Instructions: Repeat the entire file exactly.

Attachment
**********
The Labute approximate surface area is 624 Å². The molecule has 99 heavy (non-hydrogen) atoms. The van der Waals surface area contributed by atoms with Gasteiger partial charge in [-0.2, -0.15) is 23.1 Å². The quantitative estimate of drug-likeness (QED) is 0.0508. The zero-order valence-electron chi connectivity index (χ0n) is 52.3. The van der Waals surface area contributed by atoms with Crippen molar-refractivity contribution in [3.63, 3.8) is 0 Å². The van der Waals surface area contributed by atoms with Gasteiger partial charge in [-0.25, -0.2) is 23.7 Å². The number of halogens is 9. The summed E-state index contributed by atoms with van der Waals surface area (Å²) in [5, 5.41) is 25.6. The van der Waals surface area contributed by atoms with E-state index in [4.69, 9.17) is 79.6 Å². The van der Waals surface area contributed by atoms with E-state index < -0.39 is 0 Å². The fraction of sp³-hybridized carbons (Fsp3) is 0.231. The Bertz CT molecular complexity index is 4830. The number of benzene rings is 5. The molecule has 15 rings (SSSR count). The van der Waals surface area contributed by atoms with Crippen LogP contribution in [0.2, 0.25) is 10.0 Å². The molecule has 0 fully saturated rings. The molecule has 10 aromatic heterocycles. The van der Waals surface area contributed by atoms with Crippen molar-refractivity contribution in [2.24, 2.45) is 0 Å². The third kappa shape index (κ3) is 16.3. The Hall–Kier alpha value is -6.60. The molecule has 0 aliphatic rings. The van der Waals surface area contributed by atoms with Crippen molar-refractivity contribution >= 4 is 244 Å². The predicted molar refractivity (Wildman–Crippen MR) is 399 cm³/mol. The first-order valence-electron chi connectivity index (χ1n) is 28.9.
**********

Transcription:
The Labute approximate surface area is 624 Å². The molecule has 99 heavy (non-hydrogen) atoms. The van der Waals surface area contributed by atoms with Gasteiger partial charge in [-0.2, -0.15) is 23.1 Å². The quantitative estimate of drug-likeness (QED) is 0.0508. The zero-order valence-electron chi connectivity index (χ0n) is 52.3. The van der Waals surface area contributed by atoms with Crippen molar-refractivity contribution in [3.63, 3.8) is 0 Å². The van der Waals surface area contributed by atoms with Gasteiger partial charge in [-0.25, -0.2) is 23.7 Å². The number of halogens is 9. The summed E-state index contributed by atoms with van der Waals surface area (Å²) in [5, 5.41) is 25.6. The van der Waals surface area contributed by atoms with E-state index in [4.69, 9.17) is 79.6 Å². The van der Waals surface area contributed by atoms with E-state index < -0.39 is 0 Å². The fraction of sp³-hybridized carbons (Fsp3) is 0.231. The Bertz CT molecular complexity index is 4830. The number of benzene rings is 5. The molecule has 15 rings (SSSR count). The van der Waals surface area contributed by atoms with Crippen LogP contribution in [0.2, 0.25) is 10.0 Å². The molecule has 0 fully saturated rings. The molecule has 10 aromatic heterocycles. The van der Waals surface area contributed by atoms with Crippen molar-refractivity contribution in [2.24, 2.45) is 0 Å². The third kappa shape index (κ3) is 16.3. The Hall–Kier alpha value is -6.60. The molecule has 0 aliphatic rings. The van der Waals surface area contributed by atoms with Crippen molar-refractivity contribution >= 4 is 244 Å². The predicted molar refractivity (Wildman–Crippen MR) is 399 cm³/mol. The first-order valence-electron chi connectivity index (χ1n) is 28.9.